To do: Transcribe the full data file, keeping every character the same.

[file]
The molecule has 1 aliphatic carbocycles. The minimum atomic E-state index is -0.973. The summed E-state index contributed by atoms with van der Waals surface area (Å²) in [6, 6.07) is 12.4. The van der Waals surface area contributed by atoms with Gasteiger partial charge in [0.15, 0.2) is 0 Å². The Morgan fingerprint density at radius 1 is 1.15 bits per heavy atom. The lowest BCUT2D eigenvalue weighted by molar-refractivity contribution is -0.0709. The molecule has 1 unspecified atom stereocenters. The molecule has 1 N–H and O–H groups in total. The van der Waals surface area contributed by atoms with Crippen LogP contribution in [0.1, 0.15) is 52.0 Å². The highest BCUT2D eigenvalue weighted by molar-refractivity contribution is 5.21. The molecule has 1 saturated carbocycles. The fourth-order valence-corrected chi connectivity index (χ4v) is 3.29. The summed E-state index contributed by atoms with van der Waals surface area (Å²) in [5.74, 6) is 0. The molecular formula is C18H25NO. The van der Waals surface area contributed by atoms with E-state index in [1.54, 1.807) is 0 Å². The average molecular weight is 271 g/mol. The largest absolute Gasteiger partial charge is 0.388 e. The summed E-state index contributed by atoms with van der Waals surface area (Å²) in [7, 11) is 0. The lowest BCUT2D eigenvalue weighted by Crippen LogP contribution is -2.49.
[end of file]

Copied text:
The molecule has 1 aliphatic carbocycles. The minimum atomic E-state index is -0.973. The summed E-state index contributed by atoms with van der Waals surface area (Å²) in [6, 6.07) is 12.4. The van der Waals surface area contributed by atoms with Gasteiger partial charge in [0.15, 0.2) is 0 Å². The Morgan fingerprint density at radius 1 is 1.15 bits per heavy atom. The lowest BCUT2D eigenvalue weighted by molar-refractivity contribution is -0.0709. The molecule has 1 unspecified atom stereocenters. The molecule has 1 N–H and O–H groups in total. The van der Waals surface area contributed by atoms with Crippen LogP contribution in [0.1, 0.15) is 52.0 Å². The highest BCUT2D eigenvalue weighted by molar-refractivity contribution is 5.21. The molecule has 1 saturated carbocycles. The fourth-order valence-corrected chi connectivity index (χ4v) is 3.29. The summed E-state index contributed by atoms with van der Waals surface area (Å²) in [5.74, 6) is 0. The molecular formula is C18H25NO. The van der Waals surface area contributed by atoms with E-state index in [1.54, 1.807) is 0 Å². The average molecular weight is 271 g/mol. The largest absolute Gasteiger partial charge is 0.388 e. The summed E-state index contributed by atoms with van der Waals surface area (Å²) in [7, 11) is 0. The lowest BCUT2D eigenvalue weighted by Crippen LogP contribution is -2.49.